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Groundwater Monitoring Well Network
US EPA's approach for addressing concerns about pesticides in groundwater is the nationwide regulation of pesticide use, supported by strong state and tribal roles in the local management of pesticide use to protect groundwater. Illinois, like many states, is voluntarily implementing the US EPA-recommended provisions of pesticide management plans to protect groundwater. In June 2000 under the leadership of the IDA, the Pesticide Subcommittee of the ICCG approved the Illinois Generic Management Plan for Pesticides in Groundwater. The management plan, which was revised in 2006 (IDA 2006), describes the framework to be used by the state of Illinois for addressing the risks of groundwater contamination by pesticides.
The Illinois management plan relies on the IDA's groundwater monitoring well network and the Illinois EPA's public water supply well pesticide-monitoring sub-network to determine the occurrence of pesticides in groundwater and whether there are significant, spatial or temporal trends in pesticide concentrations. The management plan requires action by the IDA when pesticides are reported at concentrations greater than 10 percent of the groundwater reference value (or the minimum reporting level (MRL) if 10 percent of the reference value is less than the MRL). If pesticides are present at concentrations greater than the "action level", the IDA will conduct, with assistance from the Interagency Committee on Pesticides, the ICCG, the registrant, and other state and federal agencies, an evaluation to determine the appropriate course of action. At the very least, the presence of a pesticide in groundwater in concentrations greater than the action level would initiate an investigation of cause. The components of the response plan in the Illinois Generic Management Plan for Pesticides in Groundwater that apply to the groundwater monitoring network are:
- Notify pesticide registrant;
- Identify cause;
- Perform vulnerability assessment and define response areas;
- Expand monitoring;
- Encourage adoption of voluntary best management practices;
- Impose use restrictions; and
- Prohibit use.
The Illinois Generic Management Plan for Pesticides in Groundwater targets areas where aquifer materials occur within 50 feet of land surface (Figure 1). These aquifers have been demonstrated to be vulnerable to contamination by pesticides as a result of labeled uses (Goetsch, Bicki and McKenna 1992; Schock and others 1992). As described by McKenna and Keefer (1991), the distinction between aquifer materials and aquifers is that aquifer materials have the hydrogeologic characteristics to be classified as aquifers, but the materials may not be saturated. Aquifers, as defined in the IGPA, are saturated. In Illinois, the water table generally occurs within 20 feet from ground surface. Below this depth, aquifer materials are generally saturated and capable of yielding water to a well. Sand and gravel greater than 5 feet thick, sandstone greater than 10 feet thick and fractured carbonates (limestone and dolomite) greater than 20 feet thick are considered to be aquifer materials. Loess, glacial till, shale, and non-fractured carbonate rocks have relatively low hydraulic conductivities and generally will not provide a sufficient volume of water to a drilled well and are not considered aquifer materials.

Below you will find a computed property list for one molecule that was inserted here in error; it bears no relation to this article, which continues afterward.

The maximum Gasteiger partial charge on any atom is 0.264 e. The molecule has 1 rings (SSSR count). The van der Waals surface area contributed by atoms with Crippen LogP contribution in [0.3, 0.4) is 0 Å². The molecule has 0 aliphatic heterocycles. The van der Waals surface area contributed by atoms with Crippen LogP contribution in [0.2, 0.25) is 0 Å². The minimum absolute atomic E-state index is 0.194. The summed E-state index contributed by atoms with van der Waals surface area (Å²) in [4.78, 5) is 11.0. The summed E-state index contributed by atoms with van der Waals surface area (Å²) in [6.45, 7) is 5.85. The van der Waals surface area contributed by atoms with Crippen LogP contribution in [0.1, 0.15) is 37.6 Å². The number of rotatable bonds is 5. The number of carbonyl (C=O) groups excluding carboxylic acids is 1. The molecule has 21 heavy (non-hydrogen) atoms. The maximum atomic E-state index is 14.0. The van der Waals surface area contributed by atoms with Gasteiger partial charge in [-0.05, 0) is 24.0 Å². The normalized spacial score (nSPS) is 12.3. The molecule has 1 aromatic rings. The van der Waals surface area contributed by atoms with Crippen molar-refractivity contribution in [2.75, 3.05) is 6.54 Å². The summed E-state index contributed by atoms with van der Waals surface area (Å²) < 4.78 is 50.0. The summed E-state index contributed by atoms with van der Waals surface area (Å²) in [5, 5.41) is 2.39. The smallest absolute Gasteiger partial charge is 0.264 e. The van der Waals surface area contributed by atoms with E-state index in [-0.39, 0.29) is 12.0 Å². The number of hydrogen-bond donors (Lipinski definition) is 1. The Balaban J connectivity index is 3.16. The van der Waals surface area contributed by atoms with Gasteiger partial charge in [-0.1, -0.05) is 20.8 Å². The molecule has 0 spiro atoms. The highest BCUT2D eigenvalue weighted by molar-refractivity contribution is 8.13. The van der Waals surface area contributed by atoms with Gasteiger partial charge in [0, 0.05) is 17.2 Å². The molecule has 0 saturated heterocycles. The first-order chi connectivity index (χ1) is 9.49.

In 1995, the IDA contracted with the ISGS and the ISWS to construct a statewide dedicated groundwater monitoring well network for use with future pesticide management plans. The monitoring well network is designed to provide statistically reliable estimates on the occurrence of selected pesticides in groundwater within shallow aquifers (depth to the top of aquifer material less than 50 feet below land surface) in areas of corn and soybean production. Occurrence is defined as the presence of a specific pesticide at a concentration above the MRL.
The network was designed to determine the regional impacts of pesticide leaching from non-point sources, not the impacts of site-specific point sources. The network is not a research program, but a tool for the management of pesticides in Illinois. Consequently, the pesticides selected as analytes are those with high use in Illinois that were previously detected in groundwater in Illinois or other Midwestern states. Also reflecting the management tool approach is the decision to set MRLs at a maximum of 5 percent of the groundwater reference value when possible, but not to expend limited laboratory resources on determining the presence of pesticides at very low concentrations. The monitoring well network and the IDA's pesticide laboratory operate in compliance with U.S. EPA-approved quality assurance project plans.